S.S. Henry Clay Dunbar
S.S. Peyton Parker
S.S. F, M. Baites

Also personally appeared Peyton Parker residing at Groesbeeck and F. M. Bates, residing at Groesbeeck, persons whom I certify to be respectable and entitled to credit and who, being by me duly sworn, say they were present and saw Henry Clay Dunbar, the claimant, sign his name (or his mark) to the foregoing declaration; that they have every reason to believe, from the appearance of said claimant and their acquaintance with him, that he is the identical person he represents himself to be; and that they have no interest in the prosecution of this claim.

S.S. Peyton Parker
S.S. F. M. Baites
(Signature of witness)

Sworn to and subscribed before me this 15th day of October A.D. 1873
And I hereby certify that the contents of the above declaration [ill] were fully made known and explained to the applicant and witnesses before swearing including the words "Col. Forman" & "3rd Illinois Regiment" erased and the words Gen. Shields & Brigade, added; and that I have no interest, direct or indirect in the pension claim.

S.S. J. B. Vallaudiugham
Clerk D.C.L.C. Texas

Adjutant General's Office
Washington, D. C. Nov. 21st, 1873


I have the honor to acknowledge the receipt from your Office of application for Pension No. ______, and to return it herewith, with such information as is furnished by the files of this Office.
It appears from the Rolls on file in this Office that Henry C. Dunbar was enrolled on the 27th day of June, 1846, at Alton, Ill in Captain W.W. Bishop's Co., 3rd Regiment of Illinois Volunteers, to serve 12 months and mustered into service as a 2nd Lieut. On the 27th day of June 1846 at _________, in Capt. W.W. Bishop's Co., 3rd Regiment of Illinois Volunteers, to serve 12 months. On the Muster Roll of said Company, of that Regiment for the months of March and April, 1847 he is reported Present for duty with B Co. ~ No evidence of wounds on Roll; the company was engaged in the battle of Cerro Gordo. ~ Mustered Out Roll dated N. Orleans, May 21, 1847 report him a 2nd Lt. "Mustered out honorably discharged with his Company that date." ~ ~ ~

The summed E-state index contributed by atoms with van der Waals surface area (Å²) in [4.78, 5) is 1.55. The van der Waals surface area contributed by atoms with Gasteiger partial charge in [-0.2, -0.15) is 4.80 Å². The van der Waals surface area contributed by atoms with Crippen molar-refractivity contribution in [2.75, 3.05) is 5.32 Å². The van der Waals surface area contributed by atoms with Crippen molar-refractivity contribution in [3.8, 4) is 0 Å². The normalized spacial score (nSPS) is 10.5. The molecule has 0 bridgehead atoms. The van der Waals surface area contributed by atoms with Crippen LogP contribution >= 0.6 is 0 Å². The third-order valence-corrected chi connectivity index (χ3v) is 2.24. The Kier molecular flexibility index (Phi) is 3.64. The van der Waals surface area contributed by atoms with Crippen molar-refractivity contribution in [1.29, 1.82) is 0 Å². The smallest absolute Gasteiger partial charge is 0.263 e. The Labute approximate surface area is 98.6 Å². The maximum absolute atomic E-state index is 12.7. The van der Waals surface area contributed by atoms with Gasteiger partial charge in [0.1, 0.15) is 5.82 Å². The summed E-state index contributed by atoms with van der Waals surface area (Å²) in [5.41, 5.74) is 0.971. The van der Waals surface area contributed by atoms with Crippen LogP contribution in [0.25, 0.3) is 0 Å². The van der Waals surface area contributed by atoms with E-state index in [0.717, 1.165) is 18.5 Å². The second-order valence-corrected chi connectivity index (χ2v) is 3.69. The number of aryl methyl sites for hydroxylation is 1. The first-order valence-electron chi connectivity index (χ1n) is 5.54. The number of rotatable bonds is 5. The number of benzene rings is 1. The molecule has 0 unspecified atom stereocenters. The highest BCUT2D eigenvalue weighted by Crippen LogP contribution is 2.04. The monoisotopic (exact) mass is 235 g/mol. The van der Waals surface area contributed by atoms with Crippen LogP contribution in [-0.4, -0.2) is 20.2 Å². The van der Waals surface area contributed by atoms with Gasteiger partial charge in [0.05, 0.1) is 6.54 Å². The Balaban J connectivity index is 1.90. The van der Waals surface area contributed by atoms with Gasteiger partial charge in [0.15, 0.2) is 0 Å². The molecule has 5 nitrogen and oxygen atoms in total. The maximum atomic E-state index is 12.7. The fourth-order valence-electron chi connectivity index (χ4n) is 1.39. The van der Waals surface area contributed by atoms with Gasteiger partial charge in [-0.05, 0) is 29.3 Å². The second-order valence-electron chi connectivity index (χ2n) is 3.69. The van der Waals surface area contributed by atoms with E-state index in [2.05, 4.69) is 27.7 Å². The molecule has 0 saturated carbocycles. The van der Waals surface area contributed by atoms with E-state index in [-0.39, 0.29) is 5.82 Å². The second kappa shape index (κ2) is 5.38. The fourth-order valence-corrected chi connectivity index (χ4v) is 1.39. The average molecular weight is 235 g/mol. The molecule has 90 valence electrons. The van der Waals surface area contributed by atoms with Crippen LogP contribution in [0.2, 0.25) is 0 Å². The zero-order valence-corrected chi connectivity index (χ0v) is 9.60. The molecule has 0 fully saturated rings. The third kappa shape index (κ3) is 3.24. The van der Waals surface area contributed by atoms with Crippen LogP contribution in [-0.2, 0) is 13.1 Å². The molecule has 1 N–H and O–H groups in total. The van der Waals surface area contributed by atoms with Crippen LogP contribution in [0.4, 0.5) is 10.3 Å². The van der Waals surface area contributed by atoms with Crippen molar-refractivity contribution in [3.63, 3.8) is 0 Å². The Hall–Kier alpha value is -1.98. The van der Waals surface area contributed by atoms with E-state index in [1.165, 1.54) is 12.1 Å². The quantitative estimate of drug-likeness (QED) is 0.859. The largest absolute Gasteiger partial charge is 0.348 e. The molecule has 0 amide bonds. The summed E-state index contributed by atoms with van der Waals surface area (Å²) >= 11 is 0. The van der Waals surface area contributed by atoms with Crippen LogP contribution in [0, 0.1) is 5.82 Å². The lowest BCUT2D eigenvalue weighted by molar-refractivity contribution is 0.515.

Statements of this officer's service were furnished your Office March 26th and April 15th 1851 ~

I am very respectfully.
Your obedient servant
Assistant Adjutant General

Claim of Widow for Service Pension Under Act of January 29, 1887.

State of Texas
County of Freestone:

On this 2 day of June, A.D. one thousand eight hundred and ninety Seven, personally appeared before me, a Notary Public within and for the County and State aforesaid, Laura Dunbar aged 75 years, who being duly sworn according to Law declares that she is the widow of Henry C. Dunbar, the identical person who served under the name of Henry C. Dunbar, as a Lieutenant in the company commanded by Capt. Bishop, in the 3rd Regiment of Ill Vols, commanded by Bishop in the Mexican War; that he enlisted _____________ on or about the __________ day of __________, A.D. 18 ____, and was discharged at ________________, on the _________day of _______, A.D. 18 _____; that he also served in Capt Bishops Co. D Co., 3rd Regt., Ills Vols., from Ills ________, 18 __ , to _______, 18 ____; that he was engaged in the following named battles; _______________________ that he was not otherwise employed in the military or naval service of the United States; that he also served in the War of the Rebellion in Co., __________ Regt., ____________

That at the time of entering the service claimed for, her said husband was about 30 years of age, 5 feet [ill] inches in height, with blue eyes, black hair, fair complexion, by occupation a carpenter, and that he was born at ________, County of __________, State of Kentucky

That after leaving the service he resided at Charlestown, Ills about 8 years, at Henderson Co. Tex about 15 years, at Limestone Co., Tx about 15 yrs years, and at Wortham Freestone Co Tx 10 yrs

That she was married to him on the 22nd day of June, A.D. 1870, at Woodland Tex, by T.J. Banner, Minister of the Gospel under the name of Laura Andrews; that she had been previously married to Richard Andrews, who died on the 9th [marked out] day of April [marked out] Sept. A.D. 1866; that she had not been previously married ,~

That he said husband died at Wortham Tex, on the 10th day of May, A.D. 1897; that she has not since remarried.